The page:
Skip to main content
Click to open menu
Click to close menu
Begin main content
Brown dog tick

Brown Dog Tick


The brown dog tick, (Rhipicephalus sanguineus Latreille), is a species that can complete its entire lifecycle indoors if conditions are right. This makes brown dog ticks an important species to control. As one could imagine, infestations can quickly grow inside dog kennels and homes, so populations are not reduced when it’s cold outside. Brown dog ticks will feed on a wide variety of mammals, but dogs are their preferred host. Dogs do appear to be a necessary condition for maintaining large tick populations (Dantas- Torres 2008). Managing infestations of brown dog tick is important, as they are a vector of several pathogens that cause canine and human diseases.

  •  Eggs of the brown dog tick are spherical and dark brown in color.
  • Larvae have 3 pairs of legs and are approximately 0.54 mm long and 0.39 mm wide.
  • Nymphs have 4 pairs of legs, are reddish- brown and resemble adults just a bit smaller, approximately 1.14 to 1.30 mm in length and 0.57 to 0.66 mm in width.
  •  Adults are reddish-brown, 2.28 to 3.18 mm long and 1.11 to 1.68 mm wide.

Brown dog ticks have to feed between molts meaning that they take a blood meal before each successive life stage. A female dog tick can lay up to 7,000 eggs, but the average is likely closer to 4,000. Females lay their eggs and die shortly afterwards. Larvae hatch in about 6 to 21 days and seek out a host. The larvae then feed for about 5 to 15 days and leave their host for 1 to 2 weeks to develop into nymphs. These new nymphs seek out a host and feed for another 3 to 13 days, leave the host and in about 1 to 2 weeks develop into adults. While off their host and developing into subsequent life stages, the ticks will take refuge in cracks and crevices, such as behind baseboards, in furniture, along carpet edges, etc.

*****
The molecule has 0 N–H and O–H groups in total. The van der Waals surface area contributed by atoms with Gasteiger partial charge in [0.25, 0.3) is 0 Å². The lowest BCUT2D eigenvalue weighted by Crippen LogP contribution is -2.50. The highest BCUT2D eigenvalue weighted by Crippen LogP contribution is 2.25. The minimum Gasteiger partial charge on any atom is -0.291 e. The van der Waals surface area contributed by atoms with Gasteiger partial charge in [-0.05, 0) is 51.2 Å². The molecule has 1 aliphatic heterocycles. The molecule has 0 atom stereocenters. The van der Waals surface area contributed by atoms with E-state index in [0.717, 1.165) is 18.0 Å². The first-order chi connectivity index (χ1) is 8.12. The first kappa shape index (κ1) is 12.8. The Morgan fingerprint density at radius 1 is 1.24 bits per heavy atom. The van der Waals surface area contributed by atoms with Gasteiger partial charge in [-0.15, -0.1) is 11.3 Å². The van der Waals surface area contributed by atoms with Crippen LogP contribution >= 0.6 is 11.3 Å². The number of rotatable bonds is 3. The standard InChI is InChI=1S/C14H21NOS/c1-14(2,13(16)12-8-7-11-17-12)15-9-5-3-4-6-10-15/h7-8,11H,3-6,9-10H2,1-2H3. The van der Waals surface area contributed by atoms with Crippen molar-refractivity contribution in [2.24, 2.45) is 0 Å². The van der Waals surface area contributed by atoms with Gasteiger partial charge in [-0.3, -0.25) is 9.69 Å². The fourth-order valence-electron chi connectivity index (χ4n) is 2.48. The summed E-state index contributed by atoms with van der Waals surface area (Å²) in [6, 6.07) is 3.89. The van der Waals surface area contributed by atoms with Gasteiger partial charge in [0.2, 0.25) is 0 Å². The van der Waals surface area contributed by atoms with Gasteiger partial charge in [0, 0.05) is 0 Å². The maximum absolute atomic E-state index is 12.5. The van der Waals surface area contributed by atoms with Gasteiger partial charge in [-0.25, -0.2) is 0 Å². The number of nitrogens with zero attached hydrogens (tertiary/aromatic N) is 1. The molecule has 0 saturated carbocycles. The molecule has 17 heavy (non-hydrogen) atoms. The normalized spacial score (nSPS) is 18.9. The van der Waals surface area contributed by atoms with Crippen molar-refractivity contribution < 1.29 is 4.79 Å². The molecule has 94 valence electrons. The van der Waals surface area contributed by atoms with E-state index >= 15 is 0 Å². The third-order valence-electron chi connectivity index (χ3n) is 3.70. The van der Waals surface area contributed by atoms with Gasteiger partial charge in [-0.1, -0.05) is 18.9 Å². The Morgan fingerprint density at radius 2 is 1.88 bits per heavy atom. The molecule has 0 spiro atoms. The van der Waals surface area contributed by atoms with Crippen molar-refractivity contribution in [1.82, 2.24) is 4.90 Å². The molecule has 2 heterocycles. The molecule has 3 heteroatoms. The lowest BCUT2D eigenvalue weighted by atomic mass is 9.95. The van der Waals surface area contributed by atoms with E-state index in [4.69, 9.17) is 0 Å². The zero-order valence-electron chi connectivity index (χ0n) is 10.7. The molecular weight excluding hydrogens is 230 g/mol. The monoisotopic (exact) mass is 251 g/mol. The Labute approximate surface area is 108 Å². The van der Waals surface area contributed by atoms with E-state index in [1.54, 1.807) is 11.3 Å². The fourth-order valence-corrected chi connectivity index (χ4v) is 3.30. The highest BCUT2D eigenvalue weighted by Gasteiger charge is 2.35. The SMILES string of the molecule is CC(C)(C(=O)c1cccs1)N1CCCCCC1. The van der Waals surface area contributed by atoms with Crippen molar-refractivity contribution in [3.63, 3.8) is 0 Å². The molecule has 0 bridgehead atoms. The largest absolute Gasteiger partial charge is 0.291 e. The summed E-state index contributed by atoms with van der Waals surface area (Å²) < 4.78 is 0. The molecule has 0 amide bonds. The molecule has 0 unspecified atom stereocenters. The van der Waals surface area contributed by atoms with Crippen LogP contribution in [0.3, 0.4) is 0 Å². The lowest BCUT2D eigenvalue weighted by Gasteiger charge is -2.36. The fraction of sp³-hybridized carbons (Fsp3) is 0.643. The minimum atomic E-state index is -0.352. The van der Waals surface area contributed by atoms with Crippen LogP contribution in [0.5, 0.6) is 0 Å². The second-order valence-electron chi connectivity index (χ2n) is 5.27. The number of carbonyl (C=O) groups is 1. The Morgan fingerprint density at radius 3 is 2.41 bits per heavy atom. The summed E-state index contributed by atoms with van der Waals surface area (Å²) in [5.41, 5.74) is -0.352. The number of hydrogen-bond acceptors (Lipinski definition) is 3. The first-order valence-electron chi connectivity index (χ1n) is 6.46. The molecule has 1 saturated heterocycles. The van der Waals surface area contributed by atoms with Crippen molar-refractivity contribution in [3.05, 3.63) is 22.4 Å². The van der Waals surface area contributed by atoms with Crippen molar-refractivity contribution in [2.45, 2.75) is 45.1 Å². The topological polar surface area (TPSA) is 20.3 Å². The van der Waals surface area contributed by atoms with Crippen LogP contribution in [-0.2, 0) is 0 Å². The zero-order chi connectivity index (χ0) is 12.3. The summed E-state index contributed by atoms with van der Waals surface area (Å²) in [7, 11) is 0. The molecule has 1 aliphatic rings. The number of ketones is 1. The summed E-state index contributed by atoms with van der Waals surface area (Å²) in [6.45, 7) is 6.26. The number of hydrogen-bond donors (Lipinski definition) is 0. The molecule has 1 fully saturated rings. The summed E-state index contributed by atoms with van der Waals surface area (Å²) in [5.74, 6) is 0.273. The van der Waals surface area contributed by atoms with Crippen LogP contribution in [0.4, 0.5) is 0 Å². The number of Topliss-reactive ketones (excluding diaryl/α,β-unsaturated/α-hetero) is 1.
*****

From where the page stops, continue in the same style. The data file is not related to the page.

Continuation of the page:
• Pests should be treated by a professional veterinarian, and all infested pet bedding should be destroyed or laundered hot water and dried in high heat.
  • Residual insecticides can be used in areas where ticks are suspected, including along baseboards, in cracks and crevices and in areas of higher vegetation on the exterior. Scion ® Insecticide with UVX™ Technology can be used to control and prevent ticks on the property. Control can be achieved at 0.33 to 0.65 fl.oz. of Scion Insecticide per 1,000 sq ft in sufficient water.
  • Keep vegetation mowed low (3 inches) around the property.
  • Reduce clutter inside the home, and seal cracks and crevices.
  • Inspect dogs regularly when returning from outside to detect any ticks early on